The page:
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A Study on the Lacquered statue of Ksitigarbha buddhisattva in Won-myeong Temple, Kimhae

Lee, Hee Jung 1

1문화재청 문화재감정실

Candidate

ABSTRACT

Won-myeong Temple is located in Daedong, Kimhae, Gyeongnam province, and it enshrines a body of Lacquer statue of seated Ksitigarbha buddhisattva within its Ksitigarbha hall. The height of statue is 75.5cm, it has a stable body posture and a good body proportions with a realistic facial features, it has a very distinctive characteristic such as a natural and tendered appearance of sacerdotal robe. Due to the equal belief, it has been presumed to be a lacquered statue. In January of 2009, there were two phases of examinations and has found, not only the raw material called as lacquer but also valuable materials as such as Wish Writings which has been restored in gold varnishes, a book of the Sutra of the Lotus, a recorded document of anniversaries and a Bottle of Five Jewels. According to the Wish Writings of lacquer statue of Ksitigarbha buddhisattva placed in Won-myeong Temple, it was created in the year of 1336-the 2nd year of Tokon-Temur, and it has been repaired in the year of 1737 due to the gold varnish wear outs. It also indicates that there has been a prior restoration. The Buddha statue's restoration has begun about 70 before and after years of Choseon period which is around the year 1650. The record shows that the statue was originally placed in Mt. Cheong-hwa's Baek-reon Temple which falls under the current jurisdiction of Sobo-myeon(a subdivison of county), Geun-ui county, and it is believed to be relocated to Won-myeong Temple after the close out of Baek-reon Temple. Won-myeong Temple's lacquer statue of Ksitigarbha buddhisattva is a traditional bald headed Ksitigarbha buddhisattva which conforms the Sutras, a stalemate face as it has lost weight and robe's crease expressed on the dignified and stable leg reflects the elegant style of Koryo in late 14th century. Other than the 1348's Ten-story Pagoda of Gyeongcheon Temple; a bald headed Ksitigarbha duddhisattva is extremely rare case of buddha statue; however, there are diverse forms of icons in buddhist paintings which applicably shows a result of a wide spread in buddhist paintings within the society of late Koryo. One thing not to be overlook is the place of preparation for the Kimhae Won-myeong Temple's lacquer statue of seated Ksitigarbha buddhisattva, it is important to note its origin placement of Geun-ui, Gyeonsang province. Sejong's authentic record of the geography (Sejong-sil-rok-ji-ri-ji) or the Dong-guk-yeo-ji-seung-ram which have bases on the records of Koryo shows that paints have been produced in Gyeongsang province the most followed by Jeonlla province and Choongchung province. The most of craftsmen who provided goods to the Koryo's royal family and high ranking officials were also from Gyeonsang province. In other words, Gyeonsang province had an advantageous condition than any other areas to prepare those painted statues. It is not irrational to emphasis the importance of relevancy between the paints and Gyeongsan province area, repeatedly; that is, a lacquer statue has begun to be prepared in Gyeongsang province for a long time; the best lacquer statue exist in Bonghwa Cheong-ryang Temple and Won-myeong Temple enshrines a lacquer statue of Ksitigarbha buddhisattva(1336), a lacquer statue of seated compassion buddhisttva (the Buddhist Goddess of Mercy) is in Yeong-deok and a 15th century's lacquer statue of seated compassion buddhisttva in Daegu Pa-gye Temple (restored in 1447); and those cease to exist as such as a lacquer statue in Hapcheon Hae-in Temple(1448), Gyeongju Gi-rim Temple's a lacquer statue of seated compassion buddhisttva (1501) of 16th century and Andong Suh-ak Temple's a lacquer statue of seated Tri-Loka Buddhas. There could be a number of possibilities for the continuations of lacquer statues in Gyeongsang province such as a fine quality of paints and existence of craftsmen those who prepared the Knshitsu statues traditionally. Won-myeong Temple's lacquer statue of seated Ksitigarbha buddhisattva is the one and only bald headed style Ksitigarbha buddhisattva in Korea with a preparation year of 1336. The statue is very important in studying the late Koryo's buddha statues, and it is also valuable piece of work to identify the aspects of buddhist culture during the Koryo period.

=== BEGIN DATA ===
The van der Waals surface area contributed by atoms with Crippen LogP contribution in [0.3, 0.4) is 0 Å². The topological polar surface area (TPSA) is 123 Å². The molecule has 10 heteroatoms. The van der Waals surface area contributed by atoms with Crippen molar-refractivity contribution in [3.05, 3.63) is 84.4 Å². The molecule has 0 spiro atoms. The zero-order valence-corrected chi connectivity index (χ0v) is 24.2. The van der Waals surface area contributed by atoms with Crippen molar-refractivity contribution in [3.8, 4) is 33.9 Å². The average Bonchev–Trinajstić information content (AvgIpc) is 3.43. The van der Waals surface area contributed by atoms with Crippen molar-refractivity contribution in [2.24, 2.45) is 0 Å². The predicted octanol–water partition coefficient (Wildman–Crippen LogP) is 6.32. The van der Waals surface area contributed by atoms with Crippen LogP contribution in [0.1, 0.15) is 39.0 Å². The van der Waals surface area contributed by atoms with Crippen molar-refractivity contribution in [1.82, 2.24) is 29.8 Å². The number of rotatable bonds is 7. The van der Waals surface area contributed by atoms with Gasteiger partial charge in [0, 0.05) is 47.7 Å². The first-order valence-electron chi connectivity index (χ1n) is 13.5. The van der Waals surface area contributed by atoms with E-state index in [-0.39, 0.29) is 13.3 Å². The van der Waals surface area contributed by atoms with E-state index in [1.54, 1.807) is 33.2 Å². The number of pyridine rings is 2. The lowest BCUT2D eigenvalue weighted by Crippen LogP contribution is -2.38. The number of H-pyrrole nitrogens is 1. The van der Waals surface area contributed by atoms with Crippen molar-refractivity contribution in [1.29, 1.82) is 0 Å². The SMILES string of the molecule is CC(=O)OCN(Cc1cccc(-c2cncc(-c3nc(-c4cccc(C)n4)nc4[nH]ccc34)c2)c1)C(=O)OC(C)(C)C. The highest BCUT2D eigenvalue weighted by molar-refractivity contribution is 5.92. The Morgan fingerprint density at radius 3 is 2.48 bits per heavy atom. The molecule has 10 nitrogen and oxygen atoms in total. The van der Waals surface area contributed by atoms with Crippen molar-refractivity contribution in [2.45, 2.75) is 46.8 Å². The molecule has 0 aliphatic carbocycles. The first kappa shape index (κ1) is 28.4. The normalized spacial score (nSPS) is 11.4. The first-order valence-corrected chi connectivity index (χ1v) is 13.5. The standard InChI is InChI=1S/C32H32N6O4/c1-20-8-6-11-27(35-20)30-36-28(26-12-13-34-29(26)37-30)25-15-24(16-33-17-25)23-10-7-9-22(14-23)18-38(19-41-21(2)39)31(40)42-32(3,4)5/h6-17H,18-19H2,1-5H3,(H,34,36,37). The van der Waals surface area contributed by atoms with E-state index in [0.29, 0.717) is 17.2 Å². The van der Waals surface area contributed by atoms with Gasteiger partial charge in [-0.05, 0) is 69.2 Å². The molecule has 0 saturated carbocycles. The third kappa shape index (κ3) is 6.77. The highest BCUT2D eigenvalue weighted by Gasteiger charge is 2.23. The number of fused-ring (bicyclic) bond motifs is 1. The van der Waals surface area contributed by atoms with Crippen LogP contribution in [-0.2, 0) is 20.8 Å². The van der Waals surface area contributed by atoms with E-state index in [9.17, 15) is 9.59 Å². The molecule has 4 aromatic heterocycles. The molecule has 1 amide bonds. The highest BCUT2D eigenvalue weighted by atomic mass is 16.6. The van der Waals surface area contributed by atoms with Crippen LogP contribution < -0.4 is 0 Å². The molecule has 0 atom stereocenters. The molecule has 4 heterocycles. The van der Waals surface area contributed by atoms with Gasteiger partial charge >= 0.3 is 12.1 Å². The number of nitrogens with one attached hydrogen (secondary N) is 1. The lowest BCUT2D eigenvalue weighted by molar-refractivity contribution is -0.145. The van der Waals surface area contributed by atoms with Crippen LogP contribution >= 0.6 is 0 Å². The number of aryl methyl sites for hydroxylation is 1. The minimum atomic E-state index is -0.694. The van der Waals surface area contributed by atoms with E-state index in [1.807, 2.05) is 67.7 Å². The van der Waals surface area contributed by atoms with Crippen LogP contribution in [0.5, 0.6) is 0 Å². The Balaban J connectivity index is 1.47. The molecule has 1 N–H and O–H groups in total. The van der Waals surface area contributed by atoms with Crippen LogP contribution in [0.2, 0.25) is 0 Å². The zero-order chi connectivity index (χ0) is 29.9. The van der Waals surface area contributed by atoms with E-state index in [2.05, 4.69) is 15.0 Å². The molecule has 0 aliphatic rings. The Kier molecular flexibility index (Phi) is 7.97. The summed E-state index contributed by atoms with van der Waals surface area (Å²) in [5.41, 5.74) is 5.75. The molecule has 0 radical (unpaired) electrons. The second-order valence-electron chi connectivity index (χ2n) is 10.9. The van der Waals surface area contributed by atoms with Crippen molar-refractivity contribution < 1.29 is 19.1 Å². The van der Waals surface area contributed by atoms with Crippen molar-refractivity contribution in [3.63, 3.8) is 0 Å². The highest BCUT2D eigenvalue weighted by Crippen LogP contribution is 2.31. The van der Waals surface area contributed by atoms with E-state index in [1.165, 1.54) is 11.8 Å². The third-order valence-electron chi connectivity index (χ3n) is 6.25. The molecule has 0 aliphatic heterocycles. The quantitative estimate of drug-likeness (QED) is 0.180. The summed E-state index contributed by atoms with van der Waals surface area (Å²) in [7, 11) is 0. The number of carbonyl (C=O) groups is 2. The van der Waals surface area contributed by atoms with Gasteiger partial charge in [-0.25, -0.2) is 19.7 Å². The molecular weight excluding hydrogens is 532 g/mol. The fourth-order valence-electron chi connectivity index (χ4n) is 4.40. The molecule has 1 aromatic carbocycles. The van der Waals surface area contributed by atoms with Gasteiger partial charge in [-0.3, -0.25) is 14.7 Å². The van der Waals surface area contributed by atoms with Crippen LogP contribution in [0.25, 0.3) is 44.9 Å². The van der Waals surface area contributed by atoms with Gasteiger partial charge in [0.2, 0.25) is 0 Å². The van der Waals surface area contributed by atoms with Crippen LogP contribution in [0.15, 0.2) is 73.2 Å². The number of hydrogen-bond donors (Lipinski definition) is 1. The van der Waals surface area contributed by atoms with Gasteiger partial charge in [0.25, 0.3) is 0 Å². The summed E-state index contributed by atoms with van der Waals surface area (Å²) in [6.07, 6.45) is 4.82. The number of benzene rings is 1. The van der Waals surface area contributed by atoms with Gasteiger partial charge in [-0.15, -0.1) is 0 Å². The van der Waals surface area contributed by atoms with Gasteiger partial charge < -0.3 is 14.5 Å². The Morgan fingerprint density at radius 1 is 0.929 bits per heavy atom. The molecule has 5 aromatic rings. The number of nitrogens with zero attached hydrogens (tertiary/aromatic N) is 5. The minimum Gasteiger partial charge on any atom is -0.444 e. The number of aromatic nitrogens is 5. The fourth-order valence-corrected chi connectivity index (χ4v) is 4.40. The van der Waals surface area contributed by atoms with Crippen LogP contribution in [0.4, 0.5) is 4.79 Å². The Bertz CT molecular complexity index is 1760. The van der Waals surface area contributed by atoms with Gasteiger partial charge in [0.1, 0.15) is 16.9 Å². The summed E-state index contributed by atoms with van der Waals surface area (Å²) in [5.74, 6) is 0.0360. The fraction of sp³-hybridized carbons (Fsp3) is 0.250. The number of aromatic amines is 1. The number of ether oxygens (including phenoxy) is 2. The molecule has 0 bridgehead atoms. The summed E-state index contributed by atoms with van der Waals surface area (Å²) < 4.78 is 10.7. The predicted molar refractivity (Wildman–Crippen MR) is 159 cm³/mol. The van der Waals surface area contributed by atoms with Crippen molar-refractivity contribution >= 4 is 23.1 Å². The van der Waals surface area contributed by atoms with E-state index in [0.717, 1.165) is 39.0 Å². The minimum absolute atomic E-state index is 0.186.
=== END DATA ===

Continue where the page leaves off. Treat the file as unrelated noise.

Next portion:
Citation status

* References for papers published after 2022 are currently being built.